Ahhh! I was wrong. In my last post I said that one of us would be using the word ‘comeuppance’ to describe a scene featuring Rattigan in The Poison Sky. Doctor Who is not that simple. It’s a multi-facetted, thought provoking, cleverly constructed series that avoids the easy and predictable and opts to go the extra mile to answer the tricky question, ‘How can we solve this deadly threat without using force against a war-obsessed race who don’t fear death?’. Love that. 24 take note. Actually don’t. It wouldn’t be 24 then, which would be a shame, as I love that too but for entirely different reasons. Sometimes you need telly that is the viewing equivalent of way too much caffeine and a format that needs a plot to fit 24 hours exactly no matter how many times a character needs to be kidnapped to make it work. Yeh, Doctor Who can be implausible too; they’re both great because they both have their own logic but Doctor Who is better. …. there is no easy answer to the question above, and that’s good.
I can’t help thinking about morality this week. Forgive me if I get all deep and meaningful but this series is doing a lot of that. The Doctor is adamant about doing things in a moral and non-violent way, having that little twinkle in his eye when he faces evil, even giving a race of fearless warmongering aliens who are poised to destroy the Earth a choice to leave or die instead of just blowing them up. And he doesn’t just do it in a ‘be nice to each other, kids’ way but in a full on you might get hurt doing good but do it anyway way. (I remember being utterly stumped and really shocked at how the Doctor treated the Family of Blood last year. Those punishments were sick, and seemed wholly out character. But he had no choice, either they were free to pursue him in a never ending game of hide and seek at the expense of thousands of lives or he dealt with them once and for all. Why did he place them in their individual eternal prisons? Should he have killed them? The morality of Who is sometimes very challenging.)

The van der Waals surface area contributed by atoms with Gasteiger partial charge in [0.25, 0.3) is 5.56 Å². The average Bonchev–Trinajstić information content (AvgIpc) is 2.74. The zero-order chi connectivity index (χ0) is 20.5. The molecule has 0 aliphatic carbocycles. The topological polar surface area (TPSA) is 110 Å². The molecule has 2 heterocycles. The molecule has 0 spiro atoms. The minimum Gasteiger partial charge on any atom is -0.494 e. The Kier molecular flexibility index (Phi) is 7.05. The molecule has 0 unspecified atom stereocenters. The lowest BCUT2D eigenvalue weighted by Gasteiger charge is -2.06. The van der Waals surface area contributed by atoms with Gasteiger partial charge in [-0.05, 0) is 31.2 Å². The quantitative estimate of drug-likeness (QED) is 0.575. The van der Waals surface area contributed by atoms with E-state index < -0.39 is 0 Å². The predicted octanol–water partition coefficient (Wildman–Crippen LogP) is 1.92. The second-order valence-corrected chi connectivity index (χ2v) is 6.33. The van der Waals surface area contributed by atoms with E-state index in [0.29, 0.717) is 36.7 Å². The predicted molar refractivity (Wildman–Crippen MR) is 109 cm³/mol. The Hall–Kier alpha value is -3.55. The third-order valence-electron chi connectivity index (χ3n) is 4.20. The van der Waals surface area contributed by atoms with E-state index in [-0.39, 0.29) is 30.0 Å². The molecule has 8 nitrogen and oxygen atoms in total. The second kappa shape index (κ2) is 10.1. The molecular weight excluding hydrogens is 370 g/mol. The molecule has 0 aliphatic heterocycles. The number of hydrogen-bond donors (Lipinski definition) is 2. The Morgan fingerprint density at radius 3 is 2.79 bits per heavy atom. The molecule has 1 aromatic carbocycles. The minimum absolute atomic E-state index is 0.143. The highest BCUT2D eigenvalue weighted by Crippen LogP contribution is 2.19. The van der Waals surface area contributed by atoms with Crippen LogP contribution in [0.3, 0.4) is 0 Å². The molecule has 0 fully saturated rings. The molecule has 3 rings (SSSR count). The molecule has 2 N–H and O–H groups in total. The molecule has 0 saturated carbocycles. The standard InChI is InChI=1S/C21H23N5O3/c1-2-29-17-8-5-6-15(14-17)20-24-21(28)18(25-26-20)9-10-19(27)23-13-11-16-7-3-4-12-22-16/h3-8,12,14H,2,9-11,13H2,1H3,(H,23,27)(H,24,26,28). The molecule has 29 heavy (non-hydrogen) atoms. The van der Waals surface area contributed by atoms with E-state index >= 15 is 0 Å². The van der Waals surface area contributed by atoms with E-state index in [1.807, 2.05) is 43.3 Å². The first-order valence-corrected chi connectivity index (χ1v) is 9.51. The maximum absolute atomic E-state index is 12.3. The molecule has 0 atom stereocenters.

Who’s insistence on having characters so central to its format and the Doctor encouraging them to respond to the extraordinary challenges around them and to grow in only positive ways is utterly laudable. I crave the chance to be in it myself. To have scripts so good and to rub shoulders with that team. To work on something that is made with such blooming skill and love that shines from the screen and seems to make your living room a better place.
So, The Poison Sky. Good solid stuff. Superb monsters, plenty of action, plenty of character. A big shout out for Donna tentatively saving the world on her mobile and for Martha’s scene with the clone. And there’s enough Bernard Cribbens to make everyone very happy. Just one thing though. If someone can confirm that the gas could be burned off like that then I will get on a campaign bus with a mega-phone to tell everyone how GOOD this story is. Well, you know what I mean. Oh, and isn’t it intriguing that the Sontarans use the same interstellar alarm providers as the Sanctuary Bases.